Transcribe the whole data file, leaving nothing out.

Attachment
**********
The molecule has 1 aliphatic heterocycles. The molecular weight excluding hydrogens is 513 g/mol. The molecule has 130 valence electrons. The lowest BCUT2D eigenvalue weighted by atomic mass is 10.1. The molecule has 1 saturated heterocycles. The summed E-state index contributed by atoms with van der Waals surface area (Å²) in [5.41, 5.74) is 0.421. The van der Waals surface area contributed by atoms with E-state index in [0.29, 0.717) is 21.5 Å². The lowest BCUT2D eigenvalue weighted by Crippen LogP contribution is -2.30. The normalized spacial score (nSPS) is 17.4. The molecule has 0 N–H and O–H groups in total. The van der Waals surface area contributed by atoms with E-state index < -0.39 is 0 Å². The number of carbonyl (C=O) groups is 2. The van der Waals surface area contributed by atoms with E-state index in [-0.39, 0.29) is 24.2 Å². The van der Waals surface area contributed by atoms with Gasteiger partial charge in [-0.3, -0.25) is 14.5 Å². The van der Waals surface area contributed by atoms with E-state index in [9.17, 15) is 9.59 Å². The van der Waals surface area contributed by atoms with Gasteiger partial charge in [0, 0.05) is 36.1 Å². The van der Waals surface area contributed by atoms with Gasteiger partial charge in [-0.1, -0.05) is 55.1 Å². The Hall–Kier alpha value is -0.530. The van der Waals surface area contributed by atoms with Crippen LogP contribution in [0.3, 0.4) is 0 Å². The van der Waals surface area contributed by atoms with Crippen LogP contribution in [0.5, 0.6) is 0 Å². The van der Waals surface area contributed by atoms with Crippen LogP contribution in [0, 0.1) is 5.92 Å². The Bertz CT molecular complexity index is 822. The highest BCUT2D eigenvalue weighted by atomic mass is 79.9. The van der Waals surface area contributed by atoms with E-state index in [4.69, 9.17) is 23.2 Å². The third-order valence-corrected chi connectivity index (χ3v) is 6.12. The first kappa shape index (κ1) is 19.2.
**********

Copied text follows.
The molecule has 1 aliphatic heterocycles. The molecular weight excluding hydrogens is 513 g/mol. The molecule has 130 valence electrons. The lowest BCUT2D eigenvalue weighted by atomic mass is 10.1. The molecule has 1 saturated heterocycles. The summed E-state index contributed by atoms with van der Waals surface area (Å²) in [5.41, 5.74) is 0.421. The van der Waals surface area contributed by atoms with E-state index in [0.29, 0.717) is 21.5 Å². The lowest BCUT2D eigenvalue weighted by Crippen LogP contribution is -2.30. The normalized spacial score (nSPS) is 17.4. The molecule has 0 N–H and O–H groups in total. The van der Waals surface area contributed by atoms with E-state index < -0.39 is 0 Å². The number of carbonyl (C=O) groups is 2. The van der Waals surface area contributed by atoms with E-state index in [-0.39, 0.29) is 24.2 Å². The van der Waals surface area contributed by atoms with Gasteiger partial charge in [-0.3, -0.25) is 14.5 Å². The van der Waals surface area contributed by atoms with E-state index in [9.17, 15) is 9.59 Å². The van der Waals surface area contributed by atoms with Gasteiger partial charge in [0, 0.05) is 36.1 Å². The van der Waals surface area contributed by atoms with Gasteiger partial charge in [-0.1, -0.05) is 55.1 Å². The Hall–Kier alpha value is -0.530. The van der Waals surface area contributed by atoms with Crippen LogP contribution in [0.3, 0.4) is 0 Å². The van der Waals surface area contributed by atoms with Crippen LogP contribution in [0.5, 0.6) is 0 Å². The van der Waals surface area contributed by atoms with Crippen LogP contribution in [0, 0.1) is 5.92 Å². The Bertz CT molecular complexity index is 822. The highest BCUT2D eigenvalue weighted by atomic mass is 79.9. The van der Waals surface area contributed by atoms with E-state index in [4.69, 9.17) is 23.2 Å². The third-order valence-corrected chi connectivity index (χ3v) is 6.12. The first kappa shape index (κ1) is 19.2.